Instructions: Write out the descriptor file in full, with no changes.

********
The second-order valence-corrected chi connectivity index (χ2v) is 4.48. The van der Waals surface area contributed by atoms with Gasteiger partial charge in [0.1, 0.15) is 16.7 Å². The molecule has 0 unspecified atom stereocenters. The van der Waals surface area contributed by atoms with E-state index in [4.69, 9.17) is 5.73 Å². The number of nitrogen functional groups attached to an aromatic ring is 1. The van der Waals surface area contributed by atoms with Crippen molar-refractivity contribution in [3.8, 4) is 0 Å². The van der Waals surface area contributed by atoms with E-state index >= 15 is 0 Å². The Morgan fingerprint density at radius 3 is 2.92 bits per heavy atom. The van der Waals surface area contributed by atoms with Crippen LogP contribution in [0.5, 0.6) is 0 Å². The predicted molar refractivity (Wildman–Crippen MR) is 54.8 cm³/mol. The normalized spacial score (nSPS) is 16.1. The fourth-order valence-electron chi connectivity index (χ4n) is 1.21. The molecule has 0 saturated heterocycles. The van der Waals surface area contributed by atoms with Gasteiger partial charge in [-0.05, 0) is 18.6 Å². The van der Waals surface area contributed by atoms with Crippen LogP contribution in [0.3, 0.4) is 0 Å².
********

The second-order valence-corrected chi connectivity index (χ2v) is 4.48. The van der Waals surface area contributed by atoms with Gasteiger partial charge in [0.1, 0.15) is 16.7 Å². The molecule has 0 unspecified atom stereocenters. The van der Waals surface area contributed by atoms with E-state index in [4.69, 9.17) is 5.73 Å². The number of nitrogen functional groups attached to an aromatic ring is 1. The van der Waals surface area contributed by atoms with Crippen molar-refractivity contribution in [3.8, 4) is 0 Å². The van der Waals surface area contributed by atoms with E-state index >= 15 is 0 Å². The Morgan fingerprint density at radius 3 is 2.92 bits per heavy atom. The van der Waals surface area contributed by atoms with Crippen LogP contribution in [0.5, 0.6) is 0 Å². The predicted molar refractivity (Wildman–Crippen MR) is 54.8 cm³/mol. The normalized spacial score (nSPS) is 16.1. The fourth-order valence-electron chi connectivity index (χ4n) is 1.21. The molecule has 0 saturated heterocycles. The van der Waals surface area contributed by atoms with Gasteiger partial charge in [-0.05, 0) is 18.6 Å². The van der Waals surface area contributed by atoms with Crippen LogP contribution in [0.3, 0.4) is 0 Å².